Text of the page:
Gift your child low pneumonia risk by quitting tobacco

One of the major risk factors for childhood pneumonia is exposure of the child to tobacco smoke. Another risk factor is biomass smoke (smoke coming out of cook stoves). “Indoor air pollution includes both – tobacco smoke and biomass smoke and both of them are related to lung diseases. However, the tobacco smoke is related to a larger variety of lung diseases than the biomass smoke is. Certainly tobacco smoke is clearly associated with tuberculosis (TB)-- both latent TB infection and active TB disease -- and of course with chronic lung diseases like Chronic Obstructive Pulmonary Disease (COPD) and lung cancer. Association of biomass smoke with tuberculosis is not that clear, but it is clearer with childhood pneumonia, and very clearly associated with COPD  and lung cancer in women” said Professor (Dr) Donald A Enarson. Director (Scientific Activities), the International Union Against Tuberculosis and Lung Disease (The Union).

Agrees Professor (Dr) Rama Kant, the World Health Organization (WHO) Director-General’s Awardee for tobacco control (2005) and National President-elect of Association of Surgeons of India: “The problem of indoor tobacco smoke pollution is more pronounced in the case of children living in hutments and slums. They are more exposed to secondhand tobacco smoke which contains over 4000 chemicals, many of which are not only carcinogenic, but also reduce the child’s immunity. These children are already very likely to be malnourished, deprived of proper ventilation and sunlight. On top of this, right from the time they are inside the mother’s womb, they are at a very high risk of being exposed to the hazards of secondhand tobacco smoke, even when they have not seen the light of life, as smoking is more common in poor people.”

There is an already established link between smoking and poverty. “So according to me one important and worthwhile intervention is that facilities for tobacco cessation should be made available to people who are ready to quit. People are, by and large, more aware about the health risks of tobacco consumption and smoking, thanks to efforts made by NGOs and government and other agencies. But they do not know where to go to quit tobacco successfully. I can say this with confidence that facilities for tobacco cessation are very meagre in our country, and this is a sad part. Unless we have facilities that can help people quit, and unless they are available constantly, many of the efforst to control tobacco will go waste. The WHO had started around 20 such clinics, but gradually they are closing down due to paucity of funds and government efforts are not of that level which can manage these clinics” said Prof (Dr) Rama Kant.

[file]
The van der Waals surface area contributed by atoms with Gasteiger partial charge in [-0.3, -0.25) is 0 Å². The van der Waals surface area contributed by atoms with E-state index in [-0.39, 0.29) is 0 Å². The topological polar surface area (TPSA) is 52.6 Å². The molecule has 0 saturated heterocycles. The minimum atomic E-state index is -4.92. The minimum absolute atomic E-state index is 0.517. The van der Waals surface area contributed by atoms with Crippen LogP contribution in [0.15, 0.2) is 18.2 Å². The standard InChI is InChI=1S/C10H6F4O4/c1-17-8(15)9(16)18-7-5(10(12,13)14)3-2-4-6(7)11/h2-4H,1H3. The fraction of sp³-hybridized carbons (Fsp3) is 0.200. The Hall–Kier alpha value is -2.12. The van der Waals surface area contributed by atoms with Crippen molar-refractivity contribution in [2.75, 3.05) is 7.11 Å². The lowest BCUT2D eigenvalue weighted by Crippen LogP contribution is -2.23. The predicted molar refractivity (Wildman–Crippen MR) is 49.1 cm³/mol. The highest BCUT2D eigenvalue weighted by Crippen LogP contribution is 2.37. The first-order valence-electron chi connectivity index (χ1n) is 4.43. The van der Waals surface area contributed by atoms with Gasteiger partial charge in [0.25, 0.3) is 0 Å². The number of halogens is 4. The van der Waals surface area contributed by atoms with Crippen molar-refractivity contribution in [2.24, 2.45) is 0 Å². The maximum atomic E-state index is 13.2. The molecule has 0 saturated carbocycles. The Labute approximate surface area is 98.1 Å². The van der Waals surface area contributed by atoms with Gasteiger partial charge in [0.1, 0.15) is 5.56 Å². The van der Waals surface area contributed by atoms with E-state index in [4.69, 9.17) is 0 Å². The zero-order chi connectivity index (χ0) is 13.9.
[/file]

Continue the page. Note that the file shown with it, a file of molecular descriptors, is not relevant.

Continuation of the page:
Prof (Dr) Enarson is in agreement: “Difficulty with tobacco smoke is persuading people not to smoke or to stop smoking and persuading people to change their behaviour is not so easy. One of the things we focussed on was trying to catch people’s attention based upon some of the personal experiences that they had. With biomass smoke we have tried to catch people’s attention by identifying champions in the community who have suffered some adverse effects themselves and they can champion the issue with their neighbours. We did this for biomass smoke, but the same is true for tobacco smoke. In most societies the most challenging problem people face is to have a child who is hospitalized for a serious illness.”

“So we focussed on requesting the families to bring in their children for serious pneumonia and trying to talk to them about tobacco smoking and biomass smoke exposure. And in this way trying to persuade them that this is an important issue, educate them and encourage them to be champions of health in their own communities. If someone from outside the community comes in and begins to preach to people that is not a very successful way to change their behaviour” added Prof (Dr) Enarson.

Suggests Prof (Dr) Rama Kant: “So I want to emphasize two things - people need to be aware that smoking should be controlled and never done inside homes, and secondly cessation facilities will go a long way in preventing children from suffering from pneumonia and its complications (including deaths). We have a jumbo system of public healthcare consisting of a large number of doctors, paramedics and other staff. But their services are not being utilised to the fullest, especially in the rural areas. So, cessation facilities can be integrated with the existing healthcare system, and piggy back on the existing health services.”

Clearly pneumonia is the most important killer of small children in the world. “Unfortunately we haven’t paid that much attention to pneumonia as we have for other lung diseases, and I feel that this should be a priority. Even among people living with HIV (PLHIV) pneumonia is probably more common than tuberculosi,s although tuberculosis co-infection is very important in PLHIV. We need to find a way to highlight the issue of pneumonia," said Prof (Dr) Enarson.

Shobha Shukla and Bobby Ramakant – CNS